The cloaked man lifted his head. I looked into the tired face of Mylan de Phoclydies. Although we were nearly the same age, his face had aged. He wasn’t much older than thirty-five, but deep creases lined his stern face, creases, I knew, that were placed there by the death of Anner de Ceolliune on the Ilian flood plain over a decade earlier.
“Mylan!” I rushed forward to embrace my old friend. I threw my arms around his neck and hugged him hard. He was smiling when I pulled back, but shadows lingered behind his eyes.
“We’ll go up to the house,” I said quietly. “Malvern, find Prince Ka’breona and my uncle. I think they’re down here somewhere. Send them up immediately.”
“At once, your Majesty.”
I linked my arm through Mylan’s, and we began the climb through the thoroughfares of Leselle. “It’s good to see you, old friend,” I said.
The young scouts behind us led Mylan’s exhausted horse to the stables Brial had built on the lower outskirts of the city.
“What in the world possessed you to come to Leselle in this weather, and nearly riding a horse to death in the process?”
“We’ll wait,” he said.
His voice was much deeper and more resonant than I remembered. I hadn’t seen Mylan for three years, not since the funeral of Hyagrem de Silenos in Geochon.
We hurried through the snowy streets, and I opened the guardians to escort my guest into the warmth of our home.
We preferred to live simply in Leselle. Nothing really indicated that this home was the residence of the royal family, save perhaps the shelves full of books that few Elves would own. I removed Mylan’s heavy fur cloak and pushed him onto a couch before the heaped Elfstones glowing on the hearth. I added cinnamon and nutmeg to a tankard of wine and heated it with a thought. One of our servitors appeared with a tray of cheese, bread, and fruit as I handed the hot drink to him. I dismissed her for the evening and served the Earl myself.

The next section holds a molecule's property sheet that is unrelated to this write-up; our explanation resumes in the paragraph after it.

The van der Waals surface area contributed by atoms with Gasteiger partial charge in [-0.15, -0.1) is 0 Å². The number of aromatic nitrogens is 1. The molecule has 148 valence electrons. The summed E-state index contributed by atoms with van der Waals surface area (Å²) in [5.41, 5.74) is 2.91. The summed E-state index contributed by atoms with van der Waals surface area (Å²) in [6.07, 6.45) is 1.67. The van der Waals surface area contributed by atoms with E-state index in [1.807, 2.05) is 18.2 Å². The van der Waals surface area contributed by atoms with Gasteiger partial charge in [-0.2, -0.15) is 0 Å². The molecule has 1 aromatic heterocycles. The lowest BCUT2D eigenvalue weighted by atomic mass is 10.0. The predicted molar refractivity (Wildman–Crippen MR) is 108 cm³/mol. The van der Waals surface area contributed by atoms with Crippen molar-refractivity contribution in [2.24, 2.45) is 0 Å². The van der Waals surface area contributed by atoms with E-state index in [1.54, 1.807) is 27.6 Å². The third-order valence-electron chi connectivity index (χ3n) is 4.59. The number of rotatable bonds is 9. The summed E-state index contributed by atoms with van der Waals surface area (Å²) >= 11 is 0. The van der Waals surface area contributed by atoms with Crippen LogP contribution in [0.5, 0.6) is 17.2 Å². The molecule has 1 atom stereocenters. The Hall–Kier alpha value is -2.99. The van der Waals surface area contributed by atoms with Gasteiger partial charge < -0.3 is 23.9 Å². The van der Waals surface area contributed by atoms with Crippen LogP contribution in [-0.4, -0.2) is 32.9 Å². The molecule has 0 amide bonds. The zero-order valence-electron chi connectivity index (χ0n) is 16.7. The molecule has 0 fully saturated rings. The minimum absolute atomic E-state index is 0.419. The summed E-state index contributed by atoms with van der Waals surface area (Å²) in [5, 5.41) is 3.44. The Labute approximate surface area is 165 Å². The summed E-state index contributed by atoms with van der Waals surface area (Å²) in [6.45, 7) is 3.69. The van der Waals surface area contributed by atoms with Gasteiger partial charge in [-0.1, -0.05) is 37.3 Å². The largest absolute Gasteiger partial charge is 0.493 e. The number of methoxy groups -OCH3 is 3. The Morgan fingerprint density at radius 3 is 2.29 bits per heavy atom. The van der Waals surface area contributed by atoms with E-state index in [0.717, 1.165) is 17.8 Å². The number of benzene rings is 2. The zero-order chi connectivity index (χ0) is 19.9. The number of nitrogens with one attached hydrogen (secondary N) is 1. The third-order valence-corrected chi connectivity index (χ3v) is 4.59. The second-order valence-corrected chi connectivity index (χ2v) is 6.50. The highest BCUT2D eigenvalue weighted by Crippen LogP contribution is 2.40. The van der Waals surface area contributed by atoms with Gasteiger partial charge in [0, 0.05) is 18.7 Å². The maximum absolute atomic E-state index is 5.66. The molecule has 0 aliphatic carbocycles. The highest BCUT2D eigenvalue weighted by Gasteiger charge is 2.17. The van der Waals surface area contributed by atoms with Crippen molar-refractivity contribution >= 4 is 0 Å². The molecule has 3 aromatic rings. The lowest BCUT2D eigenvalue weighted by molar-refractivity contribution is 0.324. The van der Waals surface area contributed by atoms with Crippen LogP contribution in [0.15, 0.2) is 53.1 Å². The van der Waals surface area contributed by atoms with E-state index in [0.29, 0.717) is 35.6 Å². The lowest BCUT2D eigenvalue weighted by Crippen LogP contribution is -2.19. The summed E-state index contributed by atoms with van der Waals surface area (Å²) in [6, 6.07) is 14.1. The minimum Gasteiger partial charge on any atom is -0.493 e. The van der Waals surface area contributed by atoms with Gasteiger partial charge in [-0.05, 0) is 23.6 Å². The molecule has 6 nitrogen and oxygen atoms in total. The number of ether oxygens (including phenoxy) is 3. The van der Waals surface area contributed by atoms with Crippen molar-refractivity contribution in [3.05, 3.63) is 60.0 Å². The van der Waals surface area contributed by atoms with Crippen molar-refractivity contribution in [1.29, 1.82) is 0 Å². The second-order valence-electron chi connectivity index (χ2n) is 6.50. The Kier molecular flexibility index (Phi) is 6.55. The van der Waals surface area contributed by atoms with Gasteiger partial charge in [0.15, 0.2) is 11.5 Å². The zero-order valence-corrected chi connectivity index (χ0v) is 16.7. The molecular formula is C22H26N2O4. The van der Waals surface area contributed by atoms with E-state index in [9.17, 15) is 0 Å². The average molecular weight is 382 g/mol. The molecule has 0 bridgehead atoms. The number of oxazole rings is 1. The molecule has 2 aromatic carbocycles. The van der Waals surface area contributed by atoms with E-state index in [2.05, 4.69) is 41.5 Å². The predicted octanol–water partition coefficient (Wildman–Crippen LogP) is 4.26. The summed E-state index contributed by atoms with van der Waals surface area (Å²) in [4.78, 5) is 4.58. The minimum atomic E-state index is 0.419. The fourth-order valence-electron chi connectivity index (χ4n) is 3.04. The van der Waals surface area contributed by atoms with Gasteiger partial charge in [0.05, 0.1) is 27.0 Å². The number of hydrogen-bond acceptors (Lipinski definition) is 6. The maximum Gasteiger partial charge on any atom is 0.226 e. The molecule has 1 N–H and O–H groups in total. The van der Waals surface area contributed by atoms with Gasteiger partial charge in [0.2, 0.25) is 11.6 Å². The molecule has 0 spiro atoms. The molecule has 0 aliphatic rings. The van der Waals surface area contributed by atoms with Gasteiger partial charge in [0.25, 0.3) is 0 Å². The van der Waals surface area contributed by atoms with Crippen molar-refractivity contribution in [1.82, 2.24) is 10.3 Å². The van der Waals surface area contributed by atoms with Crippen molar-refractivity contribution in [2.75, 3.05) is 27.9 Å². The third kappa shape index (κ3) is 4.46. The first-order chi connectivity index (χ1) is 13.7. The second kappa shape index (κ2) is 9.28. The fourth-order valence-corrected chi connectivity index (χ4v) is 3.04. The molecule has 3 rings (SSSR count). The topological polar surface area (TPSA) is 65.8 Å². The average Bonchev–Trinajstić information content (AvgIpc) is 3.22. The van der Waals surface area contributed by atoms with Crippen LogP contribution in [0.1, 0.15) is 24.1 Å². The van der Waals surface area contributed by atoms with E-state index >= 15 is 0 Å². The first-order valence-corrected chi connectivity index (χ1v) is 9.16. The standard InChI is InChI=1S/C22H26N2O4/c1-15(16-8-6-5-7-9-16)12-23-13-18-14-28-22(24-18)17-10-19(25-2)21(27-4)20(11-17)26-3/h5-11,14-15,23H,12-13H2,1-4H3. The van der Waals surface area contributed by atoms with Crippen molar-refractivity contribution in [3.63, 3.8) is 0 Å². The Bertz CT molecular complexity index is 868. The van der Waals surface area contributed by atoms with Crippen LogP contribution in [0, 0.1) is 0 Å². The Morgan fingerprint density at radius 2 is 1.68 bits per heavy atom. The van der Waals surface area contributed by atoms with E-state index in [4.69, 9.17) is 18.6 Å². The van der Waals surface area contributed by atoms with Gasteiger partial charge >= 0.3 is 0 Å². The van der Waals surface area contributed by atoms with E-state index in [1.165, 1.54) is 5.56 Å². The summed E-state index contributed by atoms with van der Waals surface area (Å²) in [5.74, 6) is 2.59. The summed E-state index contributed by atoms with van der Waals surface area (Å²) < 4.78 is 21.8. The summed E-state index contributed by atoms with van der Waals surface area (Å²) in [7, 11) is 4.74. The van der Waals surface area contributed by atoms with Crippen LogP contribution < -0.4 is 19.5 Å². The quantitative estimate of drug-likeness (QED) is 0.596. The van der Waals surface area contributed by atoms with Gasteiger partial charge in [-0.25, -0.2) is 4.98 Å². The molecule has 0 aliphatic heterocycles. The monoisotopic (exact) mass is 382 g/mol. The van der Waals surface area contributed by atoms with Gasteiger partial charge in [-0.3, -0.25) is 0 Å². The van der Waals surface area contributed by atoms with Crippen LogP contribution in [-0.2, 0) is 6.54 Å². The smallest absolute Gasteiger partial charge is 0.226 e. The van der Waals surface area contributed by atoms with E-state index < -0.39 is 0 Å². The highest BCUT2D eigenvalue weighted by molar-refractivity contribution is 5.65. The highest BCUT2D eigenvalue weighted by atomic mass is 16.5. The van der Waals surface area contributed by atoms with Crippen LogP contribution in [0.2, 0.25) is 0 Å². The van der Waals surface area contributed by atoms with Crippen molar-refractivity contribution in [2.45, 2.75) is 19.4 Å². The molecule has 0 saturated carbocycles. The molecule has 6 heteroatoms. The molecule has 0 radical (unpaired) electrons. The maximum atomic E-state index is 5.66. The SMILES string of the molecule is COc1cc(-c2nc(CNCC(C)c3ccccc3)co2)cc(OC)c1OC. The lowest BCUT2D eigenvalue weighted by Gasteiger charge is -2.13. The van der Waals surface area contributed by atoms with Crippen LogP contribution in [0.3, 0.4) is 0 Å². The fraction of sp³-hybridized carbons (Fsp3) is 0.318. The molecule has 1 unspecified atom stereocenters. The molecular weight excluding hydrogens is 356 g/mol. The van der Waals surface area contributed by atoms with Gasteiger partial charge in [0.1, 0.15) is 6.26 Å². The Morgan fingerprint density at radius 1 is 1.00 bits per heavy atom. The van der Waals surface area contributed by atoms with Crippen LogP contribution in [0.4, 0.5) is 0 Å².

His green eyes were dulled with fatigue as he thanked me. I sat on the couch opposite after pouring myself a glass of wine. The guardians slid aside, and Brial strode into the room. A wide grin split his face as he walked toward his friend, arms outstretched. Mylan rose and the two men embraced, Brial almost dwarfed by the greater bulk of the human knight. Behind them, Wilden Ka’antira, my uncle and the last male of the Ka’antira line, smiled. When Brial pulled away with a hearty slap on Mylan’s back, Wilden stepped in and clapped Mylan’s shoulder.
Brial came to my side, and his smile faded as he looked into my face. “What is it, cariad?”
“I’m waiting for Mylan to tell us.” I turned my attention back to the man who had fallen back into the cushions of the couch.
“I came to fetch you two,” Mylan said gruffly. “You are needed in Geochon.”
“Why? What’s going on?”
“There’s trouble over the Spesialle succession.”
“Why didn’t Mariol come to tell us, then?” I asked, puzzled.
“Mariol sent me to you. Dantel de Tizand is doing everything he possibly can, but—” Mylan spread his hands. “There are complications. If Dantel knew I was here, he’d probably throw me into a dungeon. The Council is divided.” Mylan’s voice hoarsened. “I have come, not for the Elven Queen, but for the Countess of Asphodel. Dantel needs friends, and you are probably the only two that can help.”